"Around the time of May 2020, Google announced that they were going to handle the pandemic in an honourable way. They said that they were going to give bonuses to every employee, including contractors, who work in person," she says.
"The time came that we were supposed to get that bonus and it never appeared in any of our bank accounts. We started getting concerned like, you know, I really could use this extra money."
It was around this point that she says employees started talking to each other about the bonus, and how much they were entitled to receive.
"We started asking each other about pay, but any time it came up in front of management we were told not to talk about it."
Shannon says she was even sent a message by a manager saying: "It is never ok to discuss compensation with your peers". She shared it with the BBC.
Shannon did eventually receive her bonus, but says she had become disillusioned. She had hoped to get a full-time job at Google. However, she noticed a culture of "perma-temps", temporary staff who she says would never get made staff, no matter how much they tried.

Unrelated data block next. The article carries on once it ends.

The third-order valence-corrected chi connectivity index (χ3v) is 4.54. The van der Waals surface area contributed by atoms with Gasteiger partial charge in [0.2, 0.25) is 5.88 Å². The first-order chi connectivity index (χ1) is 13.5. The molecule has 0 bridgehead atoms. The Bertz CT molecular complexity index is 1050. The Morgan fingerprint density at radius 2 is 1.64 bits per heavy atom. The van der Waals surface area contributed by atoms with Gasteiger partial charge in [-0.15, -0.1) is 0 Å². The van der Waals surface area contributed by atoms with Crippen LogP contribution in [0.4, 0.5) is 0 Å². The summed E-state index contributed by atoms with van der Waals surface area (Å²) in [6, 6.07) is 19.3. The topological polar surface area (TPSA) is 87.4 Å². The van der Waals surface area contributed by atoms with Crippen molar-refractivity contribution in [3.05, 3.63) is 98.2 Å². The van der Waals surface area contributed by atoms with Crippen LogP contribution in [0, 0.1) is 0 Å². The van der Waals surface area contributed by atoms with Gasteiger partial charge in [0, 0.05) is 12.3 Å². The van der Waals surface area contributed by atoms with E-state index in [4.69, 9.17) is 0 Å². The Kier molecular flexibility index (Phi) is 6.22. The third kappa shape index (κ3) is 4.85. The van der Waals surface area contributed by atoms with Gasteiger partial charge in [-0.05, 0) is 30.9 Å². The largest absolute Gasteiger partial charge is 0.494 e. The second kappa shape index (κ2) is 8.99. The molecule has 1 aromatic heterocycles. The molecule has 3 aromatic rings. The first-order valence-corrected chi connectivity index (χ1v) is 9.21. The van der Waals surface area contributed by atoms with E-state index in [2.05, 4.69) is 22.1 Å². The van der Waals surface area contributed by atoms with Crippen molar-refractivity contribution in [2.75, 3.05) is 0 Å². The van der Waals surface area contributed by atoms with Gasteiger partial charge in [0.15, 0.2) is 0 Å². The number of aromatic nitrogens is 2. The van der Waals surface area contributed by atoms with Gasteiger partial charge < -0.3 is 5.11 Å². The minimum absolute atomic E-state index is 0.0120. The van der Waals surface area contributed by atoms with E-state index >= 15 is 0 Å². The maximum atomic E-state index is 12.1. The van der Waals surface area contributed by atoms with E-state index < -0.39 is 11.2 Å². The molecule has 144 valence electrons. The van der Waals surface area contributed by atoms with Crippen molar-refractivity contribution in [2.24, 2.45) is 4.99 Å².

Frustrated by management, Shannon reached what she says was her breaking point.
"It's very hot in the data centres - about 85F (29.5C). So Google issued me a water bottle, but the cap on it broke."
She says the same thing happened to her colleague, a full-time Google employee. However, Shannon says although her colleague was given a new bottle, she wasn't. She went home and typed up a Facebook post.
Eventually, she says she had "had enough".
"The next day, I was at work, I got called into a conference room with all, for the most, the managers present. And they told me that my Facebook post was in violation of the non-disclosure agreement, and that I was a security risk and needed to hand over my badge and my laptop immediately, and be escorted off site."
The Alphabet Workers Union was set up in January 2021 for Google workers. It is not recognised by the National Labor Relations Board, an independent government agency, and is sometimes referred to as a "minority union". The vast majority of Google workers aren't members, but Shannon was and the union took up her case.